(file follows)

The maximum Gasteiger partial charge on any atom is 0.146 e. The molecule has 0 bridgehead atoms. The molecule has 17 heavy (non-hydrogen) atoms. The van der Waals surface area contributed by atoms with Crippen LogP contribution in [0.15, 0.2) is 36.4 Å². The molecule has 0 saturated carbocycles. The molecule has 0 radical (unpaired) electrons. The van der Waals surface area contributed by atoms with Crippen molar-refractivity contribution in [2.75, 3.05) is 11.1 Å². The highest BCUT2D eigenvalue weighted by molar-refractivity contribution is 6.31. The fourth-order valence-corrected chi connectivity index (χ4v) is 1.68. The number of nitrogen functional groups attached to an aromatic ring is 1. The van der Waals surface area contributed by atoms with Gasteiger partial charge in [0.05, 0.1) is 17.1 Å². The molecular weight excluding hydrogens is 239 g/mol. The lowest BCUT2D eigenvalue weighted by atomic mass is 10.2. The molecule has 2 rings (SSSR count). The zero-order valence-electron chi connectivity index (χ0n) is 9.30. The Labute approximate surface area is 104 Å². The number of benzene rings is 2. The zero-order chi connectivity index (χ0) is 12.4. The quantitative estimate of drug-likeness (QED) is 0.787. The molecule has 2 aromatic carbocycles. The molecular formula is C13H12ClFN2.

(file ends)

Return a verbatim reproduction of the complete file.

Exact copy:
The maximum Gasteiger partial charge on any atom is 0.146 e. The molecule has 0 bridgehead atoms. The molecule has 17 heavy (non-hydrogen) atoms. The van der Waals surface area contributed by atoms with Crippen LogP contribution in [0.15, 0.2) is 36.4 Å². The molecule has 0 saturated carbocycles. The molecule has 0 radical (unpaired) electrons. The van der Waals surface area contributed by atoms with Crippen molar-refractivity contribution in [2.75, 3.05) is 11.1 Å². The highest BCUT2D eigenvalue weighted by molar-refractivity contribution is 6.31. The fourth-order valence-corrected chi connectivity index (χ4v) is 1.68. The number of nitrogen functional groups attached to an aromatic ring is 1. The van der Waals surface area contributed by atoms with Gasteiger partial charge in [0.05, 0.1) is 17.1 Å². The molecular weight excluding hydrogens is 239 g/mol. The lowest BCUT2D eigenvalue weighted by atomic mass is 10.2. The molecule has 2 rings (SSSR count). The zero-order valence-electron chi connectivity index (χ0n) is 9.30. The Labute approximate surface area is 104 Å². The number of benzene rings is 2. The zero-order chi connectivity index (χ0) is 12.4. The quantitative estimate of drug-likeness (QED) is 0.787. The molecule has 2 aromatic carbocycles. The molecular formula is C13H12ClFN2.